Doodling auteur Sylvain Chomet fell out with Hollywood before moving to Edinburgh and making the bewitching from a Jacques Tati script. It was a long road, he tells Tara Brady
IN 2003 Sylvain Chomet’s The Triplets of Belleville (aka Belleville RendezVous) took the movieverse by storm. An eccentric tale of a Portuguese lady on a globe-hopping quest to rescue her Tour de France-obsessed grandson from the mafia, this gorgeous, mostly hand-drawn animation won adoring fans, critical acclaim and a slew of awards.
Belleville’s two Oscar nominations brought plenty of Hollywood folks a-calling. The warm reception made for a great story. Chomet, a fine-arts graduate and comic-book illustrator, had already spent years in the industry. Following an apprenticeship at London’s Richard Purdum Studios and a stint at Disney, he spent his early 30s taking on freelance animation gigs for the likes of Renault and Swissair.
All the while the French film-maker had beavered away on his own projects. His 1997 short, The Old Lady and the Pigeons, earned him a Bafta and an Oscar nod. Now, seven years’ worth of sketchbooks and hard graft had transformed Belleville Rendez-Vous into the Little Movie That Could.
As offers of work came flooding in, Chomet would, surely, never be short of backers and resources again. Things didn’t quite work out that way. Having considered Kilkenny for his new base camp – “They do have the best beer,” notes Chomet – the doodling auteur and his British wife decamped to Edinburgh. They had fallen for the Scottish capital’s motley passages and hues while premiering Belleville at the Edinburgh Film Festival.
“We had been in Canada for years making The Triplets,” recalls Chomet. “Animation turns you into a nomad. You have to find places where there is a tradition of animation and other animators. In France, at that time, there was no structure, no funding, no training in place. And Edinburgh is so beautiful, and has a wonderful, constantly changing light. So it was also an artistic decision. When you are working on a piece of animation, place defines it. So many things about Belleville look and feel Canadian.”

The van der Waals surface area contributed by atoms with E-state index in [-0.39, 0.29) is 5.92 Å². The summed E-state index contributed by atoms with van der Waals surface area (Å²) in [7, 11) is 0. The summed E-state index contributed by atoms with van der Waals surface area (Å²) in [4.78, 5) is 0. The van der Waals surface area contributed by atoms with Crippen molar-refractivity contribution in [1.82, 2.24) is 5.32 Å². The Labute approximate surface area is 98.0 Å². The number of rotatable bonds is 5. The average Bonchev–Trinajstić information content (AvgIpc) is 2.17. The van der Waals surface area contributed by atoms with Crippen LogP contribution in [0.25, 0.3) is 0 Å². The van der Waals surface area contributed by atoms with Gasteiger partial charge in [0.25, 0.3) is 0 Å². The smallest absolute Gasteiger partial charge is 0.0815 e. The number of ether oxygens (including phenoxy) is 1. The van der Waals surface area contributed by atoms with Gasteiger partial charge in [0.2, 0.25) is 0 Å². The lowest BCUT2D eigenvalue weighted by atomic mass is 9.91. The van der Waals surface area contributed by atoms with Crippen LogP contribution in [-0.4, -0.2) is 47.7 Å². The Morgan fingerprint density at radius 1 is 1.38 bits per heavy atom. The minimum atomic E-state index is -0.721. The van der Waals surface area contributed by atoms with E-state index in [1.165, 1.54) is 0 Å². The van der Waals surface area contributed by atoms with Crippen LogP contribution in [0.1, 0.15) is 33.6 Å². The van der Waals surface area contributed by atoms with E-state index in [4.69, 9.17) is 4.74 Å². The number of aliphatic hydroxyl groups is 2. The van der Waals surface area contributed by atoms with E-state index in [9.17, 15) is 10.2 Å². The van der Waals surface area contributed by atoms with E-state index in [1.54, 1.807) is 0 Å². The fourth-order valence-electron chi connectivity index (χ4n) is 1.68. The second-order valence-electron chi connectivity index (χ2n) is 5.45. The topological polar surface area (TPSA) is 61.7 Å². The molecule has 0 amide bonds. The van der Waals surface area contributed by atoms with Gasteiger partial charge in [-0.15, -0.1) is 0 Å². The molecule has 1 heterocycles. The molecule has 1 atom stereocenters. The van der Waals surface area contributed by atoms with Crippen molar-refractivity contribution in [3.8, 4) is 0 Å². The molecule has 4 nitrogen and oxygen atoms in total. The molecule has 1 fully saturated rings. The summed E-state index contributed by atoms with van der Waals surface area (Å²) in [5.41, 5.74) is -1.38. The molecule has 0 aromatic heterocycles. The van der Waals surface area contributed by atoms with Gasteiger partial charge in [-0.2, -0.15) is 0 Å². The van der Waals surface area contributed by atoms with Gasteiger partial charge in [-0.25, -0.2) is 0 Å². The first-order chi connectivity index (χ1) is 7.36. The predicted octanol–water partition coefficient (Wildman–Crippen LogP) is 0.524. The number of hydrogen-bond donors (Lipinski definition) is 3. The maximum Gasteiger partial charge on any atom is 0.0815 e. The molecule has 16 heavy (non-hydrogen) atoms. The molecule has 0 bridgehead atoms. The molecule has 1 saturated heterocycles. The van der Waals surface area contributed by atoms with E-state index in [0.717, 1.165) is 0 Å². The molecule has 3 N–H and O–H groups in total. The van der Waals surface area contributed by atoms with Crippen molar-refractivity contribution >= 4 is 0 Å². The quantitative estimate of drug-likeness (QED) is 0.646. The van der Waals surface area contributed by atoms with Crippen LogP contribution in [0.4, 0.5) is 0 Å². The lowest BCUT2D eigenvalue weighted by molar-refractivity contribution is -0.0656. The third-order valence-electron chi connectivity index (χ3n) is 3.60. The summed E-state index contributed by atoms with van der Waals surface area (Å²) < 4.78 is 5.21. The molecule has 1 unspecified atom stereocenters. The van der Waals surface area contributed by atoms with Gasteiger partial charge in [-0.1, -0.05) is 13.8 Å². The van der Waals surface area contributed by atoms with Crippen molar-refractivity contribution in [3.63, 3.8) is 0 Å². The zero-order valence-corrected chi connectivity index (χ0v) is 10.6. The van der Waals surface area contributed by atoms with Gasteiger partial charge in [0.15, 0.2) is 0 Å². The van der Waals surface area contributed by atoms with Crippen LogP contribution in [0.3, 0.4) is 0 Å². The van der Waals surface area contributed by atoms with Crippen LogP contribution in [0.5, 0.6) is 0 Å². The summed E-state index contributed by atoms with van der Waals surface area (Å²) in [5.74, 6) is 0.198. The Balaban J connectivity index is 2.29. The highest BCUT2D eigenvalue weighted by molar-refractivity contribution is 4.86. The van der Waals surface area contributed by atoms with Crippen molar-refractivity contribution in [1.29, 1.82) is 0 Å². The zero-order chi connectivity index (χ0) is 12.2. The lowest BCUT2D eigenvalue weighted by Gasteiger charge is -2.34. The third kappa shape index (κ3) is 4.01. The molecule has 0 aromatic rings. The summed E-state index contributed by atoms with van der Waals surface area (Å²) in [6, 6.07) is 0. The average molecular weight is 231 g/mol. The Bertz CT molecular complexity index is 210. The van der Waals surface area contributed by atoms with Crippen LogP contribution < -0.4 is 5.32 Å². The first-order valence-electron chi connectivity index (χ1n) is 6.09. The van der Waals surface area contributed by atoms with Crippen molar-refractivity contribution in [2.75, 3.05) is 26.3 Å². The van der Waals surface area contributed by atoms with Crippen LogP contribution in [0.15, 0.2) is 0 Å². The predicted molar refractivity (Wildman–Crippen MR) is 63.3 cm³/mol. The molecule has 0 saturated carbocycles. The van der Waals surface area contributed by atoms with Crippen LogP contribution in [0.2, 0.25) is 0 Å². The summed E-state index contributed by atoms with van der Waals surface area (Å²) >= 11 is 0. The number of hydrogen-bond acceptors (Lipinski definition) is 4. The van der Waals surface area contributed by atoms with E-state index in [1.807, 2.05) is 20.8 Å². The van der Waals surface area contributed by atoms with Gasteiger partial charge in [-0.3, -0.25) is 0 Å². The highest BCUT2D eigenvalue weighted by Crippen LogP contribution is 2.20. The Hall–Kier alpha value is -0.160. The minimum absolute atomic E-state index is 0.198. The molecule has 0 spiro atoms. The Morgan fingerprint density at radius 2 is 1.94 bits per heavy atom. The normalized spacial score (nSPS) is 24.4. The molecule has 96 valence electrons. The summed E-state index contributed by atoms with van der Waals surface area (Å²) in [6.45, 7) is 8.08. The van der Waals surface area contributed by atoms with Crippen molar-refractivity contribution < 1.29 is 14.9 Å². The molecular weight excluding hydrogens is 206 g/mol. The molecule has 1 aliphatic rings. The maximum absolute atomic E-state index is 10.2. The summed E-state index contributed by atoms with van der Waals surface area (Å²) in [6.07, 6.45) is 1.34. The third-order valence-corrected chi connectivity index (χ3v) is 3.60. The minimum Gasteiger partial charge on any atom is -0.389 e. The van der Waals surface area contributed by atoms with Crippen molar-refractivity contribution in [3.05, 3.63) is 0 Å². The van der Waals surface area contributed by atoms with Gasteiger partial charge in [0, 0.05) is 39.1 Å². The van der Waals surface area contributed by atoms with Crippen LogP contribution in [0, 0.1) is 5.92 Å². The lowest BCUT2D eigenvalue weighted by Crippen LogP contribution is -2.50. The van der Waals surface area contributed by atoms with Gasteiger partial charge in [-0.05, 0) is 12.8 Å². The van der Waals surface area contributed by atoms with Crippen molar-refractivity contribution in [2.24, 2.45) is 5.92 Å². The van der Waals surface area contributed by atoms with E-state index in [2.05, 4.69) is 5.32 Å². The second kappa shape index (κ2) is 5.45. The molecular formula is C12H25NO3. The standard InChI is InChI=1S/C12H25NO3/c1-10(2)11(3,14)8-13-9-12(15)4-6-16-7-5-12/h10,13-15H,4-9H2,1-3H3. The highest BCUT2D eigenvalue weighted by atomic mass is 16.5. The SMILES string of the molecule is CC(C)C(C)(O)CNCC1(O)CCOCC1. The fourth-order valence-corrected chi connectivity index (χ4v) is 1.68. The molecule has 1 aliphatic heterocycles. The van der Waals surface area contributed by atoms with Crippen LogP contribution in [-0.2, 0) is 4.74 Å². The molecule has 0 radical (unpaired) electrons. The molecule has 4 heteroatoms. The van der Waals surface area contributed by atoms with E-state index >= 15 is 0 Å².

Chomet went on to found Edinburgh’s Django Studios, an independent animation imprint above a quaint pub on George Street. Within the year he was joined by 80 creative chums from his previous production, and could also call on the 100 employees of ink. digital, a hip Dundee-based outfit.
Meanwhile the BBC commissioned Chomet to cook up a belated British response to The Simpsons, and Universal Studios had hired him to make The Tale of Despereaux. The film would have marked the director’s first foray into digital animation, but he soon fell foul of his new corporate masters. Another project, Barbacoa, originally slated for release in 2005, was cancelled due to lack of funding.
“They did not want a director,” he says. “They wanted someone who could execute their orders exactly. Hollywood does not understand animation or animators. If a film made with digital animation is a hit, they think all films must be in digital animation. As a form, it has a place, of course, but animation has always included claymation and drawing and all sorts of different media. It is not just a single way of thinking about things. Animation should be an